- United Natural Foods, Inc. (UNFI) on Wednesday reported a sharp drop in profitability during its fiscal third quarter, as the grocery retailer and wholesaler’s net income and earnings per diluted share both sank more than 89% compared with the same period in 2022.
- Overall net sales during Q3, which ended April 29, were up 3.7% year-over-year in Q3, to $7.5 billion. Net sales in UNFI’s retail division registered a 0.7% decline, while net sales in the company’s supernatural division, which encompasses its sales to Whole Foods Market, jumped 12.2%.
- The dismal results compound an already difficult situation for UNFI, which shocked investors with an unexpected decline in profitability in the second quarter.
UNFI’s leadership is considering “every action” as the company works to get back on track after two “disappointing and frustrating” quarters, CEO Sandy Douglas said Wednesday during an earnings call.
The company remains weighed down by obstacles that have been hampering its forecasting ability as it weathers rocky macroeconomic conditions, Douglas said.
“Profitability and forecasting are where we have fallen short this year and where a great deal of our attention remains focused,” he noted during the call.
Douglas also said that UNFI continues to struggle to understand volatility in its business in part because of its 2018 acquisition of Supervalu — a transaction that he said “created a complex infrastructure partially related to the predecessor company’s respective long history of M&A.” Douglas pointed out that UNFI absorbed Supervalu before his arrival as CEO in 2021.
In addition, UNFI is still dealing with “vast operational complexities” brought on by the COVID-19 pandemic even as the worst effects of the pandemic have faded, Douglas said,
As it weathers continued uncertainty, UNFI lowered its financial guidance for the rest of its current fiscal year, which ends July 29. The company now expects net income to fall between $11 million and $41 million, down from the range of $90 million and $142 million it predicted in Q2, when it also lowered its expectations.
UNFI embarked on a multi-faceted “transformation agenda” in response to its rough second quarter, and Douglas said he is confident that changes it is implementing to improve its operations and cut costs will deliver results over the longer term.
Douglas alluded during the call to changes UNFI has made to its corporate leadership in recent months as it proceeds with that agenda. The adjustments have included the appointment of a new chief operating officer and a new president of wholesale. In addition, the former head of UNFI’s retail division, Mike Stigers, left the company in March and is now president of retailer-owned cooperative Wakefern Food Corp.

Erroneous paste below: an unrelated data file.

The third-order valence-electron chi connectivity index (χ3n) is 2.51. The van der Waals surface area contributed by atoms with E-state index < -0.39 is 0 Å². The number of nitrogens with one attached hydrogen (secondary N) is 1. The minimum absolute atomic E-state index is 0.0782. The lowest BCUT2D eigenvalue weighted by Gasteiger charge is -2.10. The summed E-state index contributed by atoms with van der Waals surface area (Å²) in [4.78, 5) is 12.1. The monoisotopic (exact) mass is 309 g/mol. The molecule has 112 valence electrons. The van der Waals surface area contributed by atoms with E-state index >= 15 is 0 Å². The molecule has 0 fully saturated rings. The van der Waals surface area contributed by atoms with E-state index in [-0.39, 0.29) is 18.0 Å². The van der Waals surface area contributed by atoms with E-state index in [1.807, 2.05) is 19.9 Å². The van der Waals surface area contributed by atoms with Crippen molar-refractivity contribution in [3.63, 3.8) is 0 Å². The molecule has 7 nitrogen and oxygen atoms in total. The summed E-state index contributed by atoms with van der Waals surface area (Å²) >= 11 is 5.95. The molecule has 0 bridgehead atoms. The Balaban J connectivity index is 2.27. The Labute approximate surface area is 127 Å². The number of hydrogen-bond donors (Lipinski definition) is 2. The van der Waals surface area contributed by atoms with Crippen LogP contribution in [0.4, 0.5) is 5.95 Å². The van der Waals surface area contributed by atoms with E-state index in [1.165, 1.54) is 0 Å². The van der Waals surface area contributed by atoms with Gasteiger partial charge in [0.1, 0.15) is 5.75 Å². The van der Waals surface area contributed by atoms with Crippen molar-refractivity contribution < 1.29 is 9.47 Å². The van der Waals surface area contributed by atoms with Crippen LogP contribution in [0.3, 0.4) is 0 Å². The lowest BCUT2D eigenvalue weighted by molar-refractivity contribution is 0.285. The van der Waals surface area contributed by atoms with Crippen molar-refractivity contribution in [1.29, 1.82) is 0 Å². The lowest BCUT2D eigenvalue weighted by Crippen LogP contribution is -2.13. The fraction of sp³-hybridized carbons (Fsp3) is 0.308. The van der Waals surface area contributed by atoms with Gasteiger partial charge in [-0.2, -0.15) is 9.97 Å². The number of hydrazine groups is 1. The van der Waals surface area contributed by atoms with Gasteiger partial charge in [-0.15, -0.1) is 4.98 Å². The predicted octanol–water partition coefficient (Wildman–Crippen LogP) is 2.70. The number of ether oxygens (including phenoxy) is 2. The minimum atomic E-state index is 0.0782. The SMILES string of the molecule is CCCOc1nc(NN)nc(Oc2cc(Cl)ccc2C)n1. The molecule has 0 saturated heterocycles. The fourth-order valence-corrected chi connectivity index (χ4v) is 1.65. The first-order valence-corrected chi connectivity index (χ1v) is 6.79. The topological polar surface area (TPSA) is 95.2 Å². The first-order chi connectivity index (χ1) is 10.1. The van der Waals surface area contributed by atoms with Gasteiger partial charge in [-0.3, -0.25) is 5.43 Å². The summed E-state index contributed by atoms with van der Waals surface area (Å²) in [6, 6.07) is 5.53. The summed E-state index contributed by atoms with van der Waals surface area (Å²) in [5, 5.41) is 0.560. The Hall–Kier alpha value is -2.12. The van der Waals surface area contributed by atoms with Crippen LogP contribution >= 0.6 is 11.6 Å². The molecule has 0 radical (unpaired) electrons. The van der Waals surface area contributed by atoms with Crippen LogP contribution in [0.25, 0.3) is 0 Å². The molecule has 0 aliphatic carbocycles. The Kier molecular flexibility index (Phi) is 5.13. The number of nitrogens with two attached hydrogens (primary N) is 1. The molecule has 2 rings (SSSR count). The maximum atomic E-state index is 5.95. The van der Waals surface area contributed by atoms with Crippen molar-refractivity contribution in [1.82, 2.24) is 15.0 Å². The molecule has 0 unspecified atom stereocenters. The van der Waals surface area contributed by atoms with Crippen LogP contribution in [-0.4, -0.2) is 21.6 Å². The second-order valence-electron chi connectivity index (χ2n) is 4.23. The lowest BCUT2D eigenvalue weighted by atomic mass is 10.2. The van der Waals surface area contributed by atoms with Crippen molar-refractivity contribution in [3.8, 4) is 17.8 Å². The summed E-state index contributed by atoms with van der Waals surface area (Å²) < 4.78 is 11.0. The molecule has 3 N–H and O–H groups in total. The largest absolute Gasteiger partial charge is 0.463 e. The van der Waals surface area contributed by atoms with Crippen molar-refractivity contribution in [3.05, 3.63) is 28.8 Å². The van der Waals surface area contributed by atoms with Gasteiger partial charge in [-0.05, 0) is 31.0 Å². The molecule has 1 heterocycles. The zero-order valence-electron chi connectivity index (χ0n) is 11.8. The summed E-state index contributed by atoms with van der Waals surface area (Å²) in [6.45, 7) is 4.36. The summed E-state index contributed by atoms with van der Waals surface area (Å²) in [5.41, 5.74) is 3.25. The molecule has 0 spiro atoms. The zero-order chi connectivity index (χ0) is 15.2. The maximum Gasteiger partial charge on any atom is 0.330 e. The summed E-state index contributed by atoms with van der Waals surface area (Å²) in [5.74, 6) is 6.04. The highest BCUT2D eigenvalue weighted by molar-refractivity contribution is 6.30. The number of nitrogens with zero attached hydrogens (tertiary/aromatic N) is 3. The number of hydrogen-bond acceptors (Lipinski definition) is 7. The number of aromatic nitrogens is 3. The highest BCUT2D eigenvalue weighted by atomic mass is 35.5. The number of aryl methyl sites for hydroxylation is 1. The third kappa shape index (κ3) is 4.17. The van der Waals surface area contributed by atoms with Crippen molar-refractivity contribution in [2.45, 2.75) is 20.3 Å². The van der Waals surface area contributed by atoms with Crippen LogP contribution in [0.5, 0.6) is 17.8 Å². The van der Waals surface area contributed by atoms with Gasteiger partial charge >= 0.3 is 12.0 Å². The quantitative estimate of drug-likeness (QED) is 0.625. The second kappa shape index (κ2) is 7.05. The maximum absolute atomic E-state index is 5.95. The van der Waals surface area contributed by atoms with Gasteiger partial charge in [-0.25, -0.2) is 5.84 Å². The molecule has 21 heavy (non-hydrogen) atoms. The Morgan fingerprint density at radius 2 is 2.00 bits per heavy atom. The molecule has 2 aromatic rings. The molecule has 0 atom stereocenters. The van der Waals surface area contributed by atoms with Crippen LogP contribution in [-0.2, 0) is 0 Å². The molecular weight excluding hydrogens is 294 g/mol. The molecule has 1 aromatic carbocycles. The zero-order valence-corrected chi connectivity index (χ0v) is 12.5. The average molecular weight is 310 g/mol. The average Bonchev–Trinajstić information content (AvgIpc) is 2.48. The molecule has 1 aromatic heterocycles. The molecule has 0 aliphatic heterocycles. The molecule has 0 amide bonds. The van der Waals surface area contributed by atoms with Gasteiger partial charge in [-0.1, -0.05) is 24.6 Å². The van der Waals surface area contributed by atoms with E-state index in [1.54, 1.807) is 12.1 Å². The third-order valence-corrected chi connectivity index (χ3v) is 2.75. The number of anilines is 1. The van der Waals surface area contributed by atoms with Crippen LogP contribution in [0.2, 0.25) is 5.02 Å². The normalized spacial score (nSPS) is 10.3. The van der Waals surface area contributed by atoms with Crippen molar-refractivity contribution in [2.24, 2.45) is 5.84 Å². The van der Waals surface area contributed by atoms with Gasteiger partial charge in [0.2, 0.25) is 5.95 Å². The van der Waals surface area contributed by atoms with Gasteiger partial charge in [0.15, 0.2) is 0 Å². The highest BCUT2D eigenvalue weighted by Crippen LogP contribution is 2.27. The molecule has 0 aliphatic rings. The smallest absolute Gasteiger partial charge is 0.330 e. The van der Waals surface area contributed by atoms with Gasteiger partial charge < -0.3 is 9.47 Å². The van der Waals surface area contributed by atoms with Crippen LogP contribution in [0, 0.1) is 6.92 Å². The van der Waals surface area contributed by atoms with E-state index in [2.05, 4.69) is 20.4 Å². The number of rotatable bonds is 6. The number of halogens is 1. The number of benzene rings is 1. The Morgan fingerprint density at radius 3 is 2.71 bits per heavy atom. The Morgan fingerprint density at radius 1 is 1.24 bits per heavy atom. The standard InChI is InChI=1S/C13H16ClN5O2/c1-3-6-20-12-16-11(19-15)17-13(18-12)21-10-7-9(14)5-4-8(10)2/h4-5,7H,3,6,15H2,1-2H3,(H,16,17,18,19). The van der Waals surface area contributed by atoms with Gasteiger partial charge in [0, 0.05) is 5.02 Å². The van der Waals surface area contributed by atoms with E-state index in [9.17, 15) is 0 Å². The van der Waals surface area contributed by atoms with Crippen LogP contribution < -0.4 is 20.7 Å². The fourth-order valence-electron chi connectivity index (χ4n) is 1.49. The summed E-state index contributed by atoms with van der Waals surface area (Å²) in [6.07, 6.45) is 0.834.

“Our management team, made up of experienced and knowledgeable industry leaders, alongside leaders with new skills and knowledge and experiences, are all focused on taking decisive action to improve the long-term health of our company,” Douglas said.
Those measures include looking for areas to cut expenses, such as making the company’s administrative structure leaner, as well as changes the company believes will add more than $100 million in “annualized operating margin benefits,” according to Douglas. The company also doesn’t intend to distribute bonuses this year, he added.
Douglas added that UNFI has made its private label operations one of the “top five focuses in the company” as it works to help its retail customers compete against larger retailers, which have also stepped up their emphasis on house brands to hold down costs for shoppers. In an effort to deliver the best possible value, UNFI has been concentrating on fewer brands, a move that has yielded “significant unit improvement,” said Douglas.
Douglas said that while UNFI confronts challenges that have sharply hurt its results, the company has made progress in its effort to use automation to strengthen its operations.
The company is preparing to install the first batch of artificial intelligence-driven technology it is procuring from robotics specialist Symbotic for its supply chain network at a distribution center in Centralia, Washington, and expects that the equipment will deliver “significant customer benefits and modest financial benefits” in fiscal 2024, he said.
Douglas said UNFI has also begun preliminary work to install robotics from Symbotic at two more of the five distribution centers where it intends to deploy gear from the automation company. UNFI plans to bring automation capabilities to additional facilities in its distribution center network, which includes 56 sites, Douglas added.